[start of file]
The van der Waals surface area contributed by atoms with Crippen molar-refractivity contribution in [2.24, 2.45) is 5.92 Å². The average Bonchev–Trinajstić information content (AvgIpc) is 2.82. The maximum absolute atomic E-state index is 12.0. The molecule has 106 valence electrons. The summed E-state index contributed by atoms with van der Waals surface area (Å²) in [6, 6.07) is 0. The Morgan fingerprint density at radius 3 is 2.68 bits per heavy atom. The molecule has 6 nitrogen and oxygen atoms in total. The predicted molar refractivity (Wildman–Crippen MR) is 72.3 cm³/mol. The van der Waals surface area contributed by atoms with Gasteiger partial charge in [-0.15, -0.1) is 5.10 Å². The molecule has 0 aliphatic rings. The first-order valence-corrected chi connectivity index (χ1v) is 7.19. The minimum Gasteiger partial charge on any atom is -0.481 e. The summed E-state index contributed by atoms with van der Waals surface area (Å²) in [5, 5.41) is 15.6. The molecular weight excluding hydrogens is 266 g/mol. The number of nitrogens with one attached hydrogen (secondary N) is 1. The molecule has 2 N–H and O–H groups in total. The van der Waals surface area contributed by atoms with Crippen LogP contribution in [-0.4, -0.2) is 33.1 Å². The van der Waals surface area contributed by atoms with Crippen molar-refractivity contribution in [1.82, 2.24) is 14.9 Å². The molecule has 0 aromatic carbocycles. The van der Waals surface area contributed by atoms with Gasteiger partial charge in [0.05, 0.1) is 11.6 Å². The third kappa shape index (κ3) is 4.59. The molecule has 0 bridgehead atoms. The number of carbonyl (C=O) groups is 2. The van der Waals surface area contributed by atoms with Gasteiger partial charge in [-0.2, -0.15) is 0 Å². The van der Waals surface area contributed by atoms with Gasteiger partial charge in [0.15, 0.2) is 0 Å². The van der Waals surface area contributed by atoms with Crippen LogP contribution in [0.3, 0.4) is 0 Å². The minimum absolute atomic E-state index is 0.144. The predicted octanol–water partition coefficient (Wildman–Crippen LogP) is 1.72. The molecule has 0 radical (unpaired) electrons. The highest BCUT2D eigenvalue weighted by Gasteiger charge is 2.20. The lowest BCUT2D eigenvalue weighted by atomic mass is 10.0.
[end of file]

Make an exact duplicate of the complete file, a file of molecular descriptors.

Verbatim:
The van der Waals surface area contributed by atoms with Crippen molar-refractivity contribution in [2.24, 2.45) is 5.92 Å². The average Bonchev–Trinajstić information content (AvgIpc) is 2.82. The maximum absolute atomic E-state index is 12.0. The molecule has 106 valence electrons. The summed E-state index contributed by atoms with van der Waals surface area (Å²) in [6, 6.07) is 0. The Morgan fingerprint density at radius 3 is 2.68 bits per heavy atom. The molecule has 6 nitrogen and oxygen atoms in total. The predicted molar refractivity (Wildman–Crippen MR) is 72.3 cm³/mol. The van der Waals surface area contributed by atoms with Gasteiger partial charge in [-0.15, -0.1) is 5.10 Å². The molecule has 0 aliphatic rings. The first-order valence-corrected chi connectivity index (χ1v) is 7.19. The minimum Gasteiger partial charge on any atom is -0.481 e. The summed E-state index contributed by atoms with van der Waals surface area (Å²) in [5, 5.41) is 15.6. The molecular weight excluding hydrogens is 266 g/mol. The number of nitrogens with one attached hydrogen (secondary N) is 1. The molecule has 2 N–H and O–H groups in total. The van der Waals surface area contributed by atoms with Crippen LogP contribution in [-0.4, -0.2) is 33.1 Å². The van der Waals surface area contributed by atoms with Crippen molar-refractivity contribution in [1.82, 2.24) is 14.9 Å². The molecule has 0 aromatic carbocycles. The van der Waals surface area contributed by atoms with Gasteiger partial charge in [0.05, 0.1) is 11.6 Å². The third kappa shape index (κ3) is 4.59. The molecule has 0 bridgehead atoms. The number of carbonyl (C=O) groups is 2. The van der Waals surface area contributed by atoms with Gasteiger partial charge in [-0.2, -0.15) is 0 Å². The van der Waals surface area contributed by atoms with Gasteiger partial charge in [0.15, 0.2) is 0 Å². The van der Waals surface area contributed by atoms with Crippen LogP contribution in [0.3, 0.4) is 0 Å². The minimum absolute atomic E-state index is 0.144. The predicted octanol–water partition coefficient (Wildman–Crippen LogP) is 1.72. The molecule has 0 radical (unpaired) electrons. The highest BCUT2D eigenvalue weighted by Gasteiger charge is 2.20. The lowest BCUT2D eigenvalue weighted by atomic mass is 10.0.